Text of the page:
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Mariam Reba Alexander
Mariam Reba Alexander

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Unit testing: #1 - Test one behaviour at a time.

In the previous part of the blog series on unit testing, I mentioned the why part and summarised some points to be taken care of while writing unit tests. I am going to elaborate on these points one by one. To explain I will be using examples using Jest, a JavaScript testing framework.

Test a single behaviour

Tests are written in blocks and each block should ideally test for a single behaviour. Let us look at an example.

function sum(a, b) {
  return a + b;
module.exports = sum;
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const sum =  require("../src/sum");

test("should give sum of two numbers", () => {
  expect(sum("1", "2")).toBe(3); //assertion 1
  expect(sum(1,2)).toBe(3); //assertion 2
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There are 2 assertions above, one is testing the sum of two numbers of type string and the second is testing the sum of two numbers of type number.

1 Test failed

The above test block fails in its entirety and shows as 1 test failed. As assertion 1 failed, it blocked the rest of the line of code from executing. When there are hundreds of tests it is not easy to see from the test results, which of the assertions has failed and which of them would have passed. You would have to scroll through the long logs to know which line of the test has an error and which part of the code needs fixing.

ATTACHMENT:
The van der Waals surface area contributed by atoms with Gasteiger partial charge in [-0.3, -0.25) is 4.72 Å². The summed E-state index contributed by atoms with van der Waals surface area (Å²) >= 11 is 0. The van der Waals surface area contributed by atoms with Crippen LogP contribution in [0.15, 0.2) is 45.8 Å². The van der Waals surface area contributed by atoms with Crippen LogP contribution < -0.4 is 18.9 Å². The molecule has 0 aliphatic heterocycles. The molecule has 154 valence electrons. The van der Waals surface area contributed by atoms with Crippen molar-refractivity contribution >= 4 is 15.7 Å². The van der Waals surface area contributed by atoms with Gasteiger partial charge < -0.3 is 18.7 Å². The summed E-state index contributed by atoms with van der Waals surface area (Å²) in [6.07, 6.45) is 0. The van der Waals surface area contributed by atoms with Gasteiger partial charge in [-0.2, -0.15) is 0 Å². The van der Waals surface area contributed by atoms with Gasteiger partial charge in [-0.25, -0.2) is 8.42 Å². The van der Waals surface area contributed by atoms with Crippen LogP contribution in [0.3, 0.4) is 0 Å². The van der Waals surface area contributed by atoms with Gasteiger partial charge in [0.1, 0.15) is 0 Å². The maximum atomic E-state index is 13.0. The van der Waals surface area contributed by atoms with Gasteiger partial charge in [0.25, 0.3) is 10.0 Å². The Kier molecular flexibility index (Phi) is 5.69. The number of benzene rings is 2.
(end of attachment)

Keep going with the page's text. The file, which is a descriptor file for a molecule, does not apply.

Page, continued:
To save our time in future, we are going to separate the test as below.

test("should give sum of two numbers of type string", () => {
  expect(sum("1", "2")).toBe(3);

test("should give sum of two numbers of type numbers", () => {
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Now if I run the test using the jest command, I will receive the test results as follows

1 Test failed 1 Test passed

From the above you can see that 1 test failed whereas the other test passed, it is easy to focus on the failed behaviour.

Now let's go and fix the code.

function sum(a,b){
  return Number(a) + Number(b);
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The test passes and how beautiful is to behold those green ticks.

Both Tests passed

The tests should not end there, keep adding more data points to test the code. For example

test("should return number if one of them is undefined", () => {
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The above test fails and gives the below test results

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You will keep on modifying the code until it passes all the required behaviour for different data inputs. As a result, you will have a code of high quality and whenever the requirement of behaviour changes in future, start with a test and then go on fixing it.

What we did in the last step was similar to TDD (Test Driven Development) - the red, green and refactor method. Write a failing test, then write the minimum code to make it pass; then make it better by refactoring the code. Although in TDD we could further divide the steps of code by first returning a hardcoded number 3, then testing with another set of number inputs which would make the earlier tests fail, and the cycle continues.

Top comments (1)

alphaolomi profile image
Alpha Olomi

Next post maybe negative tests, like expect(sum("1", "2")).not.toBe(4)